Conversations at my house over the past few days have looked like this, Me: "Dad! There was this guy...Jim V?" My Dad: "Jim Valvano?" Me: "Yeah! Well, he was dying of cancer..." My Dad: "No, he died of it." Me: "Oh. But...well, while he was dying of it he won this ESPN award thing? The Arthur Ashe Award for Courage. And he had this great quote..." My Dad: *interrupts to reminisce about a meaningful underdog game that means nothing to me but everything to a football fan* In some ways, I am exactly the Conversations at my house over the past few days have looked like this, Me: "Dad! There was this guy...Jim V?" My Dad: "Jim Valvano?" Me: "Yeah! Well, he was dying of cancer..." My Dad: "No, he died of it." Me: "Oh. But...well, while he was dying of it he won this ESPN award thing? The Arthur Ashe Award for Courage. And he had this great quote..." My Dad: *interrupts to reminisce about a meaningful underdog game that means nothing to me but everything to a football fan* In some ways, I am exactly the "wrong" reader for this book. I've never watched ESPN, I don't watch sports outside of the occasional NFL game, and am an enthusiastic but happily ignorant Packers fan. Every town may be a sports town, but I am hardly the sports fan audience ESPN attracts. Which makes it very funny and delightful to me how much I enjoyed Every Town Is A Sports Town. I filled my quote book with stories and paragraphs from its pages. The story of ESPN is inspiring and interesting though often un-meaningful if you don't know any of the key players (and which meaningful underdog game they participated in). What really made me appreciate this book, however, was how often I recognized the business principles laid out in Good Profit: How Creating Value for Others Built One of the World's Most Successful Companies. ESPN basically used the same principles that built Koch Industries; the difference is that ESPN didn't specifically categorize them into something like MBM. The focus on culture, hiring right, finding fulfillment, embracing change, and creating a vision everyone can understand, live, and articulate are as relevant to a "broad" organization as Koch as much as a "niche" market like ESPN. The connection with Disney and leadership reminded me of Creativity, Inc.: Overcoming the Unseen Forces That Stand in the Way of True Inspiration, another book I really enjoyed. Totally recommended, for the sports fan and the businessman alike. There is a lot of insight and wisdom involved. Of course, I also recommend reading Good Profit first so you can geek out and interrupt your family with... "MOM! He's totally talking about Change! That's one of the Guiding Principles. It is like he doesn't realize it though. But that is totally MBM!"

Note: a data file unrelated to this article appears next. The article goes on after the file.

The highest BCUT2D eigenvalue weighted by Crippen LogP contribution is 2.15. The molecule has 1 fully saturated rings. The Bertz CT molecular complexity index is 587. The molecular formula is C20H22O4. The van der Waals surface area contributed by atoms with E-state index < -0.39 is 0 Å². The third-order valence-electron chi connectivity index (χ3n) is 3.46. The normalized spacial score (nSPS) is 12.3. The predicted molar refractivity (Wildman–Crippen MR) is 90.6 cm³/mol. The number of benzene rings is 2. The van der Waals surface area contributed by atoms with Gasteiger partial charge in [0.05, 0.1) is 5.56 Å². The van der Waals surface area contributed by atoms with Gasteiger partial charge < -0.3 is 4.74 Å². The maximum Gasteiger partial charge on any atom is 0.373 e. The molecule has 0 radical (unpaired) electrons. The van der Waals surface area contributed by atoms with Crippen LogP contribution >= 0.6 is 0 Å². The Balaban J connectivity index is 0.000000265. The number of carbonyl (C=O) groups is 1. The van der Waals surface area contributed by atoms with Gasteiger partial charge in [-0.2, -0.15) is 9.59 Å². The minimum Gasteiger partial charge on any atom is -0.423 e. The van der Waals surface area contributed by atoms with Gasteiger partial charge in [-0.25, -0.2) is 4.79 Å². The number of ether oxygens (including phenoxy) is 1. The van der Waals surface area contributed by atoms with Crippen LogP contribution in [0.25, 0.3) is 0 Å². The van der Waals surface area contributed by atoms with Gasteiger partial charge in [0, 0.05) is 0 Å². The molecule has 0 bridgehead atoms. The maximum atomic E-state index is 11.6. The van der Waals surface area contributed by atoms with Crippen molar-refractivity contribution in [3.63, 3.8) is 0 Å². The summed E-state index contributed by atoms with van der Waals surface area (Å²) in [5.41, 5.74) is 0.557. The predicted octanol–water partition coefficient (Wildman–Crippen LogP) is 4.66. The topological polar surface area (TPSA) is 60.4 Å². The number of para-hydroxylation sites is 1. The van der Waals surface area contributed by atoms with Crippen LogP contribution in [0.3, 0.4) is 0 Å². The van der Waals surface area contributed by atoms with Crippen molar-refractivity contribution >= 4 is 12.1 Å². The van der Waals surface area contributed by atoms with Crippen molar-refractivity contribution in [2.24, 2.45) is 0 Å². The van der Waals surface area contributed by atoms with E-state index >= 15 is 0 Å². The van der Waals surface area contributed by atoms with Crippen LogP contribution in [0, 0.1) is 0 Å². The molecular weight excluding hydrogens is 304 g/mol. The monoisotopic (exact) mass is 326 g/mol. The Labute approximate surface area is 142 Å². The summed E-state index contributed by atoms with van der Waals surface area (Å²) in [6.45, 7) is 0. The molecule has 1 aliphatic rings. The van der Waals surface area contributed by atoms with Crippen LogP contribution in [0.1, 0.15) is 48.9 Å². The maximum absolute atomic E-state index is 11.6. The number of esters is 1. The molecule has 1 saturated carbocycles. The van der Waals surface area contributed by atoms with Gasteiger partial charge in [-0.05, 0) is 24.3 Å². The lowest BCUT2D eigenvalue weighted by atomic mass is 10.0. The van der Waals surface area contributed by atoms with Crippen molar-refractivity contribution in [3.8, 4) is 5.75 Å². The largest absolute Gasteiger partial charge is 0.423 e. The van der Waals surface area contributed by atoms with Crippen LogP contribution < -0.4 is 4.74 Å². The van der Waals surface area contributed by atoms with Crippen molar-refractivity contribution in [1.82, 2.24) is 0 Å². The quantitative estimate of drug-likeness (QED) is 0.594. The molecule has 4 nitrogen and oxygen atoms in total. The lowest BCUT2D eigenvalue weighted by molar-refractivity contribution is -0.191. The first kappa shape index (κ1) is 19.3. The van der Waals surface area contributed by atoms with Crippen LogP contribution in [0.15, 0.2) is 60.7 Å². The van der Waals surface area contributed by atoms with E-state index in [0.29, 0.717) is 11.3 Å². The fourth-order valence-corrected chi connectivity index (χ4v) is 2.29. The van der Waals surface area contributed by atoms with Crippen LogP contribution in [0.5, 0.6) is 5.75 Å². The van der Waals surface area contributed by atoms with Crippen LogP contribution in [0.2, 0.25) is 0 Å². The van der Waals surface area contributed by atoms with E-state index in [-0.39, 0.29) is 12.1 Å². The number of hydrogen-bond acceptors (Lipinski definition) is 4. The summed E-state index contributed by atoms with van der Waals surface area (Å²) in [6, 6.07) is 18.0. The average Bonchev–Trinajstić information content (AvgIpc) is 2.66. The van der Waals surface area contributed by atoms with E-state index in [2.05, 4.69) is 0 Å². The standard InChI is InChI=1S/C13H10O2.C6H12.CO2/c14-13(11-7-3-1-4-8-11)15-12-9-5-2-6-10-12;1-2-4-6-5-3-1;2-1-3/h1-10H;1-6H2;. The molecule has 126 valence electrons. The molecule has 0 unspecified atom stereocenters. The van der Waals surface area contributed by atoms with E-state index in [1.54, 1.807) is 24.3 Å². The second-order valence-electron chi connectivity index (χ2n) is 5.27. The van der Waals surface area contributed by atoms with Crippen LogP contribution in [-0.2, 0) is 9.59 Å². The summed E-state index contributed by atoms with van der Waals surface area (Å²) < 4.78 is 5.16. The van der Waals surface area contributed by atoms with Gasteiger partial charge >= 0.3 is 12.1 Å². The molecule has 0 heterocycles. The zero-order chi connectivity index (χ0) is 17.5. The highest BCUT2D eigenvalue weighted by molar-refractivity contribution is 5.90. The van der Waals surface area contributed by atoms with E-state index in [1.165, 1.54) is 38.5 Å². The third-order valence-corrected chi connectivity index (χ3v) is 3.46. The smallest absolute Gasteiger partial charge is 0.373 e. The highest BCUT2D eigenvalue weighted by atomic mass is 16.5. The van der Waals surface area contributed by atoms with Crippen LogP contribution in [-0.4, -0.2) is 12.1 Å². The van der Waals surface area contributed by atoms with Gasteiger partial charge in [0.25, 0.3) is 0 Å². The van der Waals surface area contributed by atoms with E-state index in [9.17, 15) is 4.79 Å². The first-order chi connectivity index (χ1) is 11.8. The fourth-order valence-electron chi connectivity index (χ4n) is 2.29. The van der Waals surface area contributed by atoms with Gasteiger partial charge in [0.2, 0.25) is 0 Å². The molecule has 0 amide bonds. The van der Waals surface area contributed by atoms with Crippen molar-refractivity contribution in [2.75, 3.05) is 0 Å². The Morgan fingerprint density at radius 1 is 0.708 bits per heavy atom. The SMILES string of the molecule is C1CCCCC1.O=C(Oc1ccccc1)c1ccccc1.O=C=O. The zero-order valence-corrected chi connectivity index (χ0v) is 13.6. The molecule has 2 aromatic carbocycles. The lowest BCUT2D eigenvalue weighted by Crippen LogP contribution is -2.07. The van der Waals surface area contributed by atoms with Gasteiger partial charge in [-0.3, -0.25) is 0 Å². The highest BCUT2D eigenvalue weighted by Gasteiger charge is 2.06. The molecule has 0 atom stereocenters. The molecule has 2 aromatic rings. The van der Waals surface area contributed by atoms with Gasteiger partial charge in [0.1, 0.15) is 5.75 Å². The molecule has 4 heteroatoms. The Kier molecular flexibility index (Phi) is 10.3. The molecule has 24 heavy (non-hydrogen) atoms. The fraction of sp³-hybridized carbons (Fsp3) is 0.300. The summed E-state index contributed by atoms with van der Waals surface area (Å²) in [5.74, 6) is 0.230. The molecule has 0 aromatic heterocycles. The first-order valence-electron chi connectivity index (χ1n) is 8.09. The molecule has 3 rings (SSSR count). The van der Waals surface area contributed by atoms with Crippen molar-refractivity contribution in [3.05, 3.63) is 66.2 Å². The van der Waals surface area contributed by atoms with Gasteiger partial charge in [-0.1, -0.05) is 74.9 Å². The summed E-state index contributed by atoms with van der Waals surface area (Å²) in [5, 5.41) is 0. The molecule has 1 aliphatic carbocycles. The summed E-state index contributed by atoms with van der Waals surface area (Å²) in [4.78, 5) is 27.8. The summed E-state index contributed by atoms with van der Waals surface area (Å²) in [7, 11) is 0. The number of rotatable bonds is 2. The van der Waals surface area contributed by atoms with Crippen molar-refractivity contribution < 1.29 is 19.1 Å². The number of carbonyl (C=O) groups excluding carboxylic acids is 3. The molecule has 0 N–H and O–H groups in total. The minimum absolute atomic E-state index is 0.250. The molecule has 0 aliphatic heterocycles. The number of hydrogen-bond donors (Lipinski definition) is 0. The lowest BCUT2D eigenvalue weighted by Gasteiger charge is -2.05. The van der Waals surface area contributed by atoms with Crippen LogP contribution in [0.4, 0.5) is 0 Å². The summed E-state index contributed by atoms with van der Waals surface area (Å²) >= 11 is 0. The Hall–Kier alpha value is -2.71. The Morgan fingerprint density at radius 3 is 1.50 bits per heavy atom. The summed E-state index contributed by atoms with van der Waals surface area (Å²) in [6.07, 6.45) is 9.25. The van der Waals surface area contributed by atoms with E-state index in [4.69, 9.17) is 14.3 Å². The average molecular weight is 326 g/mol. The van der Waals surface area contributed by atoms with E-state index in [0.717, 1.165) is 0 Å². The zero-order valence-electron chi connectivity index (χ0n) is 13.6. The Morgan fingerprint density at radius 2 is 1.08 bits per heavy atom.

2. 5 out of 5

    Farrell

    Abandoned. I heard it was a good book, but I just couldn't get into it. I'm sure the author's story is inspiring, but I just am not too interested in sports broadcasting or anything like that. But I hope others do enjoy.

  3. 4 out of 5

    Erik Surewaard

    I bought this book in the hope of having a good business biography. Unfortunately, it was more a book for public relations purposes. The book is a “good news show” about the author himself and ESPN. A significant part of the story focusses on supporting the good causes, which confirm in my opinion this book is all about spin.

  4. 5 out of 5

    Budd Bailey